Mothers wrongly identifying fathers in Child Support Agency claims
Mothers are wrongly naming men as the fathers of their children in claims for maintenance payments, according to new figures.
The Telegraph, UK, By Graham Tibbetts, 01 Aug 2008
Almost one in five paternity claims handled by the Child Support Agency end up showing the woman has deliberately or inadvertently misidentified the father.
Just under 5,000 paternity claims have been shown by DNA tests to be false since paternity testing figures began to be collected in 1998-99.
Under child support legislation it is a criminal offence to make a false statement or representation, and to provide false documents or information.
However, no woman has ever been prossecuted, according to the CSA.
Figures for 2007/08, compiled using the Freedom of Information Act, show that out of 3,474 tests ordered, 661 or 19 per cent identified the wrong man - the highest yet.
The negative results for tests taken in 2004/05 were 10.6 per cent, while they were 16.4 per cent the following year and 13.6 per cent in 2006-07.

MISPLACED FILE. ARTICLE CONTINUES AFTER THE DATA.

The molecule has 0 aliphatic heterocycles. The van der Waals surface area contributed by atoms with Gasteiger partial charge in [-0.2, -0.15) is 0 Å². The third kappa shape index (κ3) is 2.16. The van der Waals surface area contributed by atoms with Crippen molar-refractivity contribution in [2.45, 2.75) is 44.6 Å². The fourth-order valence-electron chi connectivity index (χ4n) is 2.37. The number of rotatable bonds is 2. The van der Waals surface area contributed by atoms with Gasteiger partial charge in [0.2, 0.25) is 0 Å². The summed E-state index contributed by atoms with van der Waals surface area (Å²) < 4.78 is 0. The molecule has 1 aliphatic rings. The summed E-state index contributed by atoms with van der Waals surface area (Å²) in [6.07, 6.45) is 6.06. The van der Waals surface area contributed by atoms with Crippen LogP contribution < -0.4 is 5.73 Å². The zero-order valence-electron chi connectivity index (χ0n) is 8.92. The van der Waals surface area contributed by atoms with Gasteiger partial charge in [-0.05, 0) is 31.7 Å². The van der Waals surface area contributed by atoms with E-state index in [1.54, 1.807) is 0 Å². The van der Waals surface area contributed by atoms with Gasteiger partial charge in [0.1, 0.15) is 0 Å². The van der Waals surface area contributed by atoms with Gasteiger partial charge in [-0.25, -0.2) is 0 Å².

It is not clear whether the cases involve mothers misidentifying men maliciously or accidentally.
Government-approved paternity tests are carried out by private companies and cost Â£250 for two adults and child to be tested. They are considered to be 99.99 per cent accurate.
If the named father is proved to be the actual father then under CSA rules he must pay for the cost of the test.
However, if he is not the father then the taxpayer rather than the mother picks up the bill.
The government has spent Â£9.37 million on paternity tests since 1998.
Men must pay maintenance from the moment they are named as the father of the child.
Chris Grayling, Conservative spokesman for work and pensions, said: "This is an extremely worrying trend and one where proper action should be taken.
"If some CSA claimants are getting away with making false applications, it will not only slow things down for other families, but it also sends the wrong message about the things we're willing to accept."